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Report | 1 April 2020

NATO enlargement: Avoiding missteps

In the values-driven process that has marked the enlargement so far, the bar to membership was set deliberately low. In the radically different security environment faced since 2014, NATO has to shift the balance to an interest-driven process. New members have to earn their place in the Alliance and add significantly to NATO’s primary function of collective defence. The bar has now to be set deliberately high. Above all, any new member has to be defendable.

The Montenegrin example shows that the Membership Action Plan is an effective procedure, particularly in enabling aspirant members to effect reforms which, on their own, they would be incapable of achieving. This study concludes, however, that there is no value for NATO in further NATO enlargement, even in the longer term, without a more rigorous preparation of and practical commitment to the strategic goals of the Alliance from aspirant members.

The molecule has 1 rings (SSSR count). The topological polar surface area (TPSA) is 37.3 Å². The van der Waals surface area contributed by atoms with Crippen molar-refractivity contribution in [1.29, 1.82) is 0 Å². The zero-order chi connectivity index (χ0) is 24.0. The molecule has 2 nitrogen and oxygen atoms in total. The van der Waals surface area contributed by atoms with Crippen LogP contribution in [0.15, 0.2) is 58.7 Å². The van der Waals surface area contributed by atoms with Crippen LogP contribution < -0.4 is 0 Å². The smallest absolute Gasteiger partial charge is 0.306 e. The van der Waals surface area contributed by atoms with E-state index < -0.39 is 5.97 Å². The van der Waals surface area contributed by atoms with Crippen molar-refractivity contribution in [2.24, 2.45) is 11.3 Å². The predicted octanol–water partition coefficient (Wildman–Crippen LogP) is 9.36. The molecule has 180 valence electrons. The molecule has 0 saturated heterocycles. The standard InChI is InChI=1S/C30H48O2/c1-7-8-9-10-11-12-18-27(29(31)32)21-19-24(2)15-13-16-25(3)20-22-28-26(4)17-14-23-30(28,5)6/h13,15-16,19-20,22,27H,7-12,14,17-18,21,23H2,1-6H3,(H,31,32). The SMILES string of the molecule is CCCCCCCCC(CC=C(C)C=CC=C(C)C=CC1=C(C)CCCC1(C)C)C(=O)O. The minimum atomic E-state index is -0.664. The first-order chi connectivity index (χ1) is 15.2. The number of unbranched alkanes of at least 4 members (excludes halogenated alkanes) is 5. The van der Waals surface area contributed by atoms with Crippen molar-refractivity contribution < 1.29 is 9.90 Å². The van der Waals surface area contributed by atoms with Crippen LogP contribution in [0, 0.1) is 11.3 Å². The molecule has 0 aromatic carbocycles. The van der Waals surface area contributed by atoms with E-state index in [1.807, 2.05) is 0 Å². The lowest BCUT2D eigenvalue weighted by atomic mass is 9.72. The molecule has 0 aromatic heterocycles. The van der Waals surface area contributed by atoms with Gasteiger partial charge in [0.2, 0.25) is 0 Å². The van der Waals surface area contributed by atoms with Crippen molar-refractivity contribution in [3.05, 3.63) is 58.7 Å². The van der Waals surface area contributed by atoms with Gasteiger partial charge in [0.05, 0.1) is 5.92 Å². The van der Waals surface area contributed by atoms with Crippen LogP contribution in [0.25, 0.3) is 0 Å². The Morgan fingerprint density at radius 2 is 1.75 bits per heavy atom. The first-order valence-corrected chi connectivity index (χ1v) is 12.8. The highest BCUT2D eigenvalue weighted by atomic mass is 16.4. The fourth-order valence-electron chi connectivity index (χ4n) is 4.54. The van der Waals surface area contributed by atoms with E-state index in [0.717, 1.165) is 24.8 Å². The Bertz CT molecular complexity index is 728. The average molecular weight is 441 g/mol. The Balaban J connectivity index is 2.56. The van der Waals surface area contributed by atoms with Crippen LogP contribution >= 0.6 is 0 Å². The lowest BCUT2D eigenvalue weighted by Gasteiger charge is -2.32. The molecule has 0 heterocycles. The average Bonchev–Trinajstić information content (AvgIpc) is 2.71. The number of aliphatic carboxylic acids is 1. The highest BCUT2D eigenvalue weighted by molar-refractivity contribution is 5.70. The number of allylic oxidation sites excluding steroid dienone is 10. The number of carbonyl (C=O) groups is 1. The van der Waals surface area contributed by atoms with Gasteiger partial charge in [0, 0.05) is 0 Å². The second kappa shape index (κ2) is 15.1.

In considering future enlargements, ELN Senior Associate Fellow Nick Williams, argues that NATO needs to consider its own interest, particularly the credibility and effectiveness of Article 5. The elements of a more rigorous, self-interest-driven approach to NATO enlargement include partnerships focussed more on the defence needs of NATO and proof that the aspirant member has developed in full its individual capacity to resist armed attack (article 3 of the Washington Treaty). Meanwhile, further enlargements should be put on hold – albeit discreetly with some such formula as “for the foreseeable future, we will concentrate on making our partnerships more effective and practical”.

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The opinions articulated above represent the views of the author and do not necessarily reflect the position of the European Leadership Network or all of its members. The ELN’s aim is to encourage debates that will help develop Europe’s capacity to address the pressing foreign, defence, and security policy challenges of our time.